Today I’m pleased to have a guest post from my friend and agency-sister Kate Heartfield on the craft of short story writing. This is an area where I’ve struggled as a writer, but she’s found tremendous success. I asked her to come by and share some advice for aspiring short story authors.
The timing is perfect, because she had two stories come out last week. The first is “Bonsaiships of Venus,” in a really nice audio reading by Keffy Kehrli, at GlitterShip. The second is “This Is the Humming Hour” which is Kate’s 6th story at Daily Science Fiction.
Kate Heartfield is a journalist and fiction writer in Ottawa, Canada. She has had more than two dozen short stories published in anthologies and magazines, most in the science fiction and fantasy genres. Her most recent publications include “Isabelle the Stupendous“, a flash piece at Daily Science Fiction, “Traveller, Take Me” in audio at Podcastle, and “Limestone, Lye and the Buzzing of Flies” at Strange Horizons in print and audio.
Where to Get Story Ideas
Ideas are cheap. Sometimes it’s a title, or a phrase, or a bit of dialogue. Most often (probably because I write speculative fiction) it’s some version of “what if?” “What if the swing could go all the way around the bar?” Sometimes I’ll write some sentences, quickly and without judgment, until I get one that intrigues me. Or mash together a character, a setting and a conflict. Or trade prompts or seeds with a writer friend.
I keep a folder in my email called “Ideas” and send myself a quick note every time I’m struck by a phrase or a concept, even a dream. Dreams don’t often turn into good stories but sometimes there is an image or a bit of plot that makes it through.
Next comes the story development, whether it takes the form of a formal outline or not. This bit is key. In my early years, I wrote pretty passages, vignettes, stream-of-consciousness prose poems. Those are all lovely and can have their place, and can sell. But I needed to learn how to tell a story. I needed, first, to get it into my somewhat stubborn head that telling stories was valuable. The best feedback I ever got from a rejection was from a literary magazine, 15 or 20 years ago, in the days when rejections still came on paper. “You write beautifully,” it began. “Now try telling a story where things happen and people change.”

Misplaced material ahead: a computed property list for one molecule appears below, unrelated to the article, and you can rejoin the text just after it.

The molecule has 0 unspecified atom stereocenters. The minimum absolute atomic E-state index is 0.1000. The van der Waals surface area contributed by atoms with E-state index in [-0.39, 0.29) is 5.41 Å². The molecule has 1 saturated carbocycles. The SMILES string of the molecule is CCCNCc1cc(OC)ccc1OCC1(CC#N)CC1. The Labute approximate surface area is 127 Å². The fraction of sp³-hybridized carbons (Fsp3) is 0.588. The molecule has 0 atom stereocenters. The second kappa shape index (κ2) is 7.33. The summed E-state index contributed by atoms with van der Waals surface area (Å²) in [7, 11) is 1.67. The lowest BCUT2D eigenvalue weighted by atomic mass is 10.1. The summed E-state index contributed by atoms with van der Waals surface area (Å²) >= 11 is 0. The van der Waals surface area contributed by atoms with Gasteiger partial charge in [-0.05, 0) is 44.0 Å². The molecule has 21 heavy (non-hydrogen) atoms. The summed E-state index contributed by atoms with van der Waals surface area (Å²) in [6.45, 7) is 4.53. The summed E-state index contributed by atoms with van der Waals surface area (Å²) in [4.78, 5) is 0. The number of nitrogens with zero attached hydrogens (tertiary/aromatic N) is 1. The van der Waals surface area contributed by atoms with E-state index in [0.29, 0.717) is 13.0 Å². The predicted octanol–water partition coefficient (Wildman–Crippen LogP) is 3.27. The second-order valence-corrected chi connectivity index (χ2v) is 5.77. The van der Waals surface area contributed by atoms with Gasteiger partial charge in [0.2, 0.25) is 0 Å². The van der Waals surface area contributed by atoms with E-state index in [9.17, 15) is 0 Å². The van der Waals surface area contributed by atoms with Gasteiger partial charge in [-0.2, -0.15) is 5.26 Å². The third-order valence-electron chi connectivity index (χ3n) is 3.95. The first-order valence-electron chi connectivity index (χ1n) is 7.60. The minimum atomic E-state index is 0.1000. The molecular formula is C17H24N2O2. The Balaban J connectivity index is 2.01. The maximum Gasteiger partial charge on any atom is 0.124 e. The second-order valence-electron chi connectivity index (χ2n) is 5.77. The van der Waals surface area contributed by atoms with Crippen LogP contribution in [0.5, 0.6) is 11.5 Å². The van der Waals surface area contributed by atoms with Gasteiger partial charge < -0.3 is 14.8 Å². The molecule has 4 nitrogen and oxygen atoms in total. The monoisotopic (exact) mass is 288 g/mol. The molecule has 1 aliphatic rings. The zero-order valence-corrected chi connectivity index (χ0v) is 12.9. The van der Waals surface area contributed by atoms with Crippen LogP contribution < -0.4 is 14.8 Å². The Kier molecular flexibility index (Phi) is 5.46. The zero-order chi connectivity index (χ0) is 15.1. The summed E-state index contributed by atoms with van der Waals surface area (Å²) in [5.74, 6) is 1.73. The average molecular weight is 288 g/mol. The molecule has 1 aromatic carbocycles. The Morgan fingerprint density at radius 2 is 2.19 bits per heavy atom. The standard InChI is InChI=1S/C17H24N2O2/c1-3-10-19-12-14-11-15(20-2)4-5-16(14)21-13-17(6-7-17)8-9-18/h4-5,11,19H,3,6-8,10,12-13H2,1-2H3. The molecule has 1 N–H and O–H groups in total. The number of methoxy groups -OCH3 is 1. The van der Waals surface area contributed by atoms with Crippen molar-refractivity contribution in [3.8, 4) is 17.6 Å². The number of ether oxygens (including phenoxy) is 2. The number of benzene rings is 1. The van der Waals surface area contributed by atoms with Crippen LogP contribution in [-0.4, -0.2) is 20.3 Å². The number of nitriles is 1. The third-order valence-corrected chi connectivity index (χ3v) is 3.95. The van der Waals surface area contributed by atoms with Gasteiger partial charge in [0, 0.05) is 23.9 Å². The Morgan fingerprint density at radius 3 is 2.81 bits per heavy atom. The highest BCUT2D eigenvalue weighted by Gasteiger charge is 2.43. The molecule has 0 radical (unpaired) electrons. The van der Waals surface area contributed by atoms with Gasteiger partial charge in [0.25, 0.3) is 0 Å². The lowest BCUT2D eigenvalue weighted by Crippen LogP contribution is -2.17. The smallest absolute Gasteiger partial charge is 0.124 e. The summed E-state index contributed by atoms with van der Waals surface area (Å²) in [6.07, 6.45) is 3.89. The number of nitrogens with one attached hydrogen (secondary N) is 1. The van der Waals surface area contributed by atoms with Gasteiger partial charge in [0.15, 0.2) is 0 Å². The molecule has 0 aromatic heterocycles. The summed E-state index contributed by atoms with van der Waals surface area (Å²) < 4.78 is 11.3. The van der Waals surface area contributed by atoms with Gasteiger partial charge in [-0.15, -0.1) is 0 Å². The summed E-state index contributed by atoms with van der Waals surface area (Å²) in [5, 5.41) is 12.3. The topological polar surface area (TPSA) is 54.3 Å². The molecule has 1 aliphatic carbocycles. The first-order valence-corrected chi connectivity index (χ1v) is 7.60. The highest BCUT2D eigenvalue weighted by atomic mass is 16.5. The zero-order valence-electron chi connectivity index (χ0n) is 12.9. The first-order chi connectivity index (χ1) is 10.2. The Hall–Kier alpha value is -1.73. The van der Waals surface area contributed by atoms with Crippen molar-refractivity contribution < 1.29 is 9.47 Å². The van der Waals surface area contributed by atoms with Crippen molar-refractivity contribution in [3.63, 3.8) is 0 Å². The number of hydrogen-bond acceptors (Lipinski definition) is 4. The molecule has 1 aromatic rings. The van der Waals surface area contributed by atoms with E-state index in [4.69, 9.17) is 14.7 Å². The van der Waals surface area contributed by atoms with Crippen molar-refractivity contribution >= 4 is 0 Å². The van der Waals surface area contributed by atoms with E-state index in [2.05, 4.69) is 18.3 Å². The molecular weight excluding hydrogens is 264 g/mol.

Ouch. I took it to heart.
In developing the story, I am wary of the easy cliché. I am looking for story elements that are specific and strange. A short story can’t usually contain more than one plotline, and two or three main characters. My main character needs some sort of conflict, ideally an external and an internal conflict that will be resolved by the same action.
I sometimes use the Three-Act Structure, which many writers find useful. But I have found that I have a tendency to let the plot determine the character motivation, rather than the other way around, and that gets me into trouble. (“Why does the architect go into that abandoned warehouse in the first place?” “Because she needs to encounter the ghost, of course!”) So I try to outline based on character arc, as much as possible. The most useful model for me is Dan Harmon’s story circle, a much-simplified version of the Hero’s Journey.
Writing A Story
The better I get, the more drafts I require. Frustrating but true. In those early years, I’d write a pretty first draft without much story to it, send it out, and wonder why the world didn’t recognize my genius. Now, I do sometimes manage a flash piece in a single draft with a tweak here or there, especially something I’ve been thinking about for days before I write. But much more often, I need to make some structural changes, and then I need polish the prose in some way.
I’ve benefited from a number of online and real-life writing workshops, and I recommend taking a few. I have also learned a lot from the many great podcasts in our field; Writing Excuses is one that’s broad-ranging and accessible for new writers.
Story Feedback and Revision
I have a real-life writer’s group, which consists of writers who are all writing within the same broad genre, and who are all in a similar enough place in our careers that we can be helpful to each other. I have also used online forums for critiques. Critiques are very useful, but it is important to know how to process the advice. A hard-and-fast “rule” for one writer might be a hoary trope for another. And not all writers value clarity to the same degree, or in the same way. Still, I rely on feedback to help me spot flaws I would not have seen otherwise. It’s also a great way to flush out the assumptions and stereotypes that creep into our writing despite our efforts.
If I get a few critiques on a short story, and I don’t change a thing, I am probably being too stubborn and attached to my work. If I change everything, I am probably being too easily swayed. There is a golden mean.
Generally speaking, I start with professional markets and work down. For science fiction and fantasy, professional rates are 6 cents a word and above. There are also several semi-professional magazines that pay lower rates but have good reputations, or other benefits (for example, I like seeing my work illustrated, so a magazine with illustrations gets an edge.) I personally prefer online markets, many of which are just as prestigious as their older print cousins in science fiction and fantasy these days, and which are more easily shared. But I submit to print markets too.